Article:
Nothing new about insurers whining about cost of claims
Personal injury fraud is not the reason for rising premiums
We all know the ads. Emotive images showing what the insurers want you to believe is a culture of widespread personal-injury fraud. As a campaign, it is very effective, like the slick PR machine that the insurance industry employs to blame everybody but themselves for sharply-rising motor insurance premiums. It's time to debunk some of these myths.
Insurers are losing money, so they have to increase premiums
Like many of the excuses rolled out to explain hefty premium increases, they expect us to believe that the market is unprofitable.
Yet, the largest insurer, Aviva Ireland, has produced its best profits for five years, up 32pc to €91.2m, while continuing to put on the poor mouth.
Dorothea Dowling, ex-chair of the Injuries Board and of the Motor Insurance Advisory Board, has consistently asked the industry to provide evidence of the losses which they claim to have sustained on motor insurance. This would require disclosure and transparency. The silence has been deafening.
Court-awarded damages are increasing
This has no basis in fact and, indeed, it would appear that the opposite may be the case.
While reports of large court awards tend to attract media attention, the reality is a lot more mundane. The arrival of the Court of Appeal has had unexpected effect on awards in the High Court. In the last six months, four cases have been successfully appealed and resulted in plaintiff awards being effectively halved in each case.
While this may appear at first glance to be an indication that awards are too high, it actually has a deflationary effect in general terms. It is a signal that the new appellate court is being proactive in ensuring that compensation remains at a reasonable level.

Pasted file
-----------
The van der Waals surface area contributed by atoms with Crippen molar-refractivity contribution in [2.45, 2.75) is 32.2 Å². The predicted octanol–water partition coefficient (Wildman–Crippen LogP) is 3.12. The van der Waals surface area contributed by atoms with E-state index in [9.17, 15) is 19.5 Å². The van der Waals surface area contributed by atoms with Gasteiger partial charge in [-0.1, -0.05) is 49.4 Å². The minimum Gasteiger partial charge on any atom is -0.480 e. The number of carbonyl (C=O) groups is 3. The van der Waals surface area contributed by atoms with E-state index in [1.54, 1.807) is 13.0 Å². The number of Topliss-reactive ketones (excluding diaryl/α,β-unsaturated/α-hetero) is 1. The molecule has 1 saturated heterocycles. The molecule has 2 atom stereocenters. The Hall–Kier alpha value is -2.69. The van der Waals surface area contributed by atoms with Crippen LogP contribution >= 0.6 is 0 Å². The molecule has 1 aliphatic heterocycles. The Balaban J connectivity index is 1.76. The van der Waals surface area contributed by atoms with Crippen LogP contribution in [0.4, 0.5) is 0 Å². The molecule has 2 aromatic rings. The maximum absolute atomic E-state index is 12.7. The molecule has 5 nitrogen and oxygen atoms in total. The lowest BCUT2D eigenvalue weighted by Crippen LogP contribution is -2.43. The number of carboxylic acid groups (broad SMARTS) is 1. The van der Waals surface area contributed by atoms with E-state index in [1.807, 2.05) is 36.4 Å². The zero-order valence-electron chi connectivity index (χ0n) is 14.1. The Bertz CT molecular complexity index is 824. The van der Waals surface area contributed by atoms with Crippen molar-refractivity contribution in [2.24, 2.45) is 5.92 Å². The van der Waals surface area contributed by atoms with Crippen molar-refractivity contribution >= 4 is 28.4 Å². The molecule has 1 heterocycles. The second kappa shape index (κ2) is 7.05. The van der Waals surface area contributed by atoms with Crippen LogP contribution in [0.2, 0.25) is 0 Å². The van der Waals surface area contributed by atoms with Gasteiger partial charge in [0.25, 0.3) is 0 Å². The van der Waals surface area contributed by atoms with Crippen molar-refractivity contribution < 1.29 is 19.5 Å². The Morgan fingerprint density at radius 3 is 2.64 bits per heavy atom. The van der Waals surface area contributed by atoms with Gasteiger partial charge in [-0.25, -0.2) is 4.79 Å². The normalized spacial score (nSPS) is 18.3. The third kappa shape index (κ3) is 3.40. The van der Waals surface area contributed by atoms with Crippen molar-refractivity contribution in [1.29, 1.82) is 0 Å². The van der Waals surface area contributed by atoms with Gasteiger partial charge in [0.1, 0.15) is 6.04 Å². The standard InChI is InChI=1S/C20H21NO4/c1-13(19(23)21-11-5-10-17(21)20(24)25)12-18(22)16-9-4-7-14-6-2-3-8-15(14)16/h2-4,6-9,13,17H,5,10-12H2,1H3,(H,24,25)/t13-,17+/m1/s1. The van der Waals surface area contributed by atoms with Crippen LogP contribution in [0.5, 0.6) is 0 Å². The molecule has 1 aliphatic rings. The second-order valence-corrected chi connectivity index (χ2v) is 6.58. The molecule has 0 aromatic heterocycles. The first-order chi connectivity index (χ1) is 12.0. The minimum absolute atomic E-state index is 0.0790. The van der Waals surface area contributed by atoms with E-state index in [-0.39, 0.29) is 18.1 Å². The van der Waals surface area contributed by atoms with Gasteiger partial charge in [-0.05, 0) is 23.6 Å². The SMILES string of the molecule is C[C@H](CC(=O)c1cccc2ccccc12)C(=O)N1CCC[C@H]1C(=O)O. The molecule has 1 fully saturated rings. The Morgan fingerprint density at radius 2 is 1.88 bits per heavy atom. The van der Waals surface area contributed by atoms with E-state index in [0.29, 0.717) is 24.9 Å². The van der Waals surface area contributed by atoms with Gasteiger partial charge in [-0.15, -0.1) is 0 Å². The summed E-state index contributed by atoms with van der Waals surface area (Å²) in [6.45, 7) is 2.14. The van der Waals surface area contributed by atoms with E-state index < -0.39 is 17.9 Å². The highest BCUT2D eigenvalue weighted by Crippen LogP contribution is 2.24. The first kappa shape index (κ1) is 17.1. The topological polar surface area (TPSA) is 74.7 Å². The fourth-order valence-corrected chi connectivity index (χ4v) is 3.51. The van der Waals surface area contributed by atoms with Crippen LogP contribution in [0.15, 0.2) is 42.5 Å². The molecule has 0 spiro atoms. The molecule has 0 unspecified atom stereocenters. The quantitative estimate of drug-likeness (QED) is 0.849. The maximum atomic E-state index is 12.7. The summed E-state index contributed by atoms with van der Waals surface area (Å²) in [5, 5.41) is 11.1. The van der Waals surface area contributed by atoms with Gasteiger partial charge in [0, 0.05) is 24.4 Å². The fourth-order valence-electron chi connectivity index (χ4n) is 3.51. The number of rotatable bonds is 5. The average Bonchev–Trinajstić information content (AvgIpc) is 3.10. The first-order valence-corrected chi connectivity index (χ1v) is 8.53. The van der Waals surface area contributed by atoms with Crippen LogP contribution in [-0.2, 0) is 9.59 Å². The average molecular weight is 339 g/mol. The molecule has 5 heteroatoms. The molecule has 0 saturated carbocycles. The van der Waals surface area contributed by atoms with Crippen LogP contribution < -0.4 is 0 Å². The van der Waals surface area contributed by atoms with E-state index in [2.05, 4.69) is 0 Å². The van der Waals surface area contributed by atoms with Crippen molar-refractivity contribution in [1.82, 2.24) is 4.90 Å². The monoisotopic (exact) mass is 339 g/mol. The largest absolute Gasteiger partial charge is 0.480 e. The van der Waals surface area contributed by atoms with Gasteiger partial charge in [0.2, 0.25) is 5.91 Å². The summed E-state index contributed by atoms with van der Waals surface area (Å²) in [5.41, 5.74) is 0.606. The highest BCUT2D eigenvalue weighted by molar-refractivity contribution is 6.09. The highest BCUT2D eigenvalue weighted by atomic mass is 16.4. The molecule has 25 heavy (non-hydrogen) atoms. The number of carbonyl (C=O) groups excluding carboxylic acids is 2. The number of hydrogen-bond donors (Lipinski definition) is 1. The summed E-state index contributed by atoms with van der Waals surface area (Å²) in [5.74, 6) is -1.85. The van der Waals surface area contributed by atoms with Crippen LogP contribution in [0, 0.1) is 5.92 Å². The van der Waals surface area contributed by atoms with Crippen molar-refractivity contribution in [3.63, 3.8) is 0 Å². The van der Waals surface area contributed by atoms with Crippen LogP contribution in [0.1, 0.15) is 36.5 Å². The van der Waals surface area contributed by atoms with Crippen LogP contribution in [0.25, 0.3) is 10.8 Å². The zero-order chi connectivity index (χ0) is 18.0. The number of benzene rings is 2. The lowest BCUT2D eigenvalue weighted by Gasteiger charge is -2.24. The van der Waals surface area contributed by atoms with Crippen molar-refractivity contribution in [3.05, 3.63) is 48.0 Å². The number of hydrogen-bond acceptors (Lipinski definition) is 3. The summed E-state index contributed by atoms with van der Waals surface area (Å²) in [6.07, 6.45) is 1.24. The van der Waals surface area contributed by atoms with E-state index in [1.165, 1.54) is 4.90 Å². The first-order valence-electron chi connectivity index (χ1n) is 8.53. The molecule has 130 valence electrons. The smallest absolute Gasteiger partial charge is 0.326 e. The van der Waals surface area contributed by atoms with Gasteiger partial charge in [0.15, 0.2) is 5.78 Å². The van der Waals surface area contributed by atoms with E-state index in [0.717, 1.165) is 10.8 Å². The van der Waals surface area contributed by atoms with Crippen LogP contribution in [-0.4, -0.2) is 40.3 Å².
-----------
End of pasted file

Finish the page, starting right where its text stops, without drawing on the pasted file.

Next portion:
The Setanta decision against MIBI is significant
Perhaps the most disingenuous claim of all. The Court of Appeal has determined that the Motor Insurance Bureau of Ireland (MIBI) is responsible for all 1,700 claims arising from the collapse of Setanta Insurance. While this has been appealed to the Supreme Court, it has not stopped hysterical claims of massive future premiums.
The Setanta claims will be paid for by either the MIBI (funded by all the insurers on a pro-rata basis), or the Insurance Compensation Fund (paid for by a 2pc State levy on all premiums). Either way, premiums go up, but only for this relatively small insolvency for which no one is responsible and will have a minimal effect on premiums. Depending on the Supreme Court ruling, if the MIBI lose, they just have to ask the Government to change the agreement to exclude future insolvencies and there is no reason for the State to refuse this request.
Whiplash damages are too high
Whiplash is a colloquial term often used in a pejorative sense to describe neck, shoulder and back injuries sustained in car accidents.
The condescending manner in which many commentators refer to what can often be a very debilitating injury is one of the more distasteful aspects of the debate.
Insurers whining about the cost of claims is cyclical. We were here in 2002 and their reward was the Injuries Board. Having got what they wanted, they are still not happy. Maybe this time, it is the consumer that should be casting a cynical eye on their exaggerated claims.
Stuart Gilhooly is senior VP of the Law Society and a litigation lawyer at HJ Ward & Co
Sunday Indo Business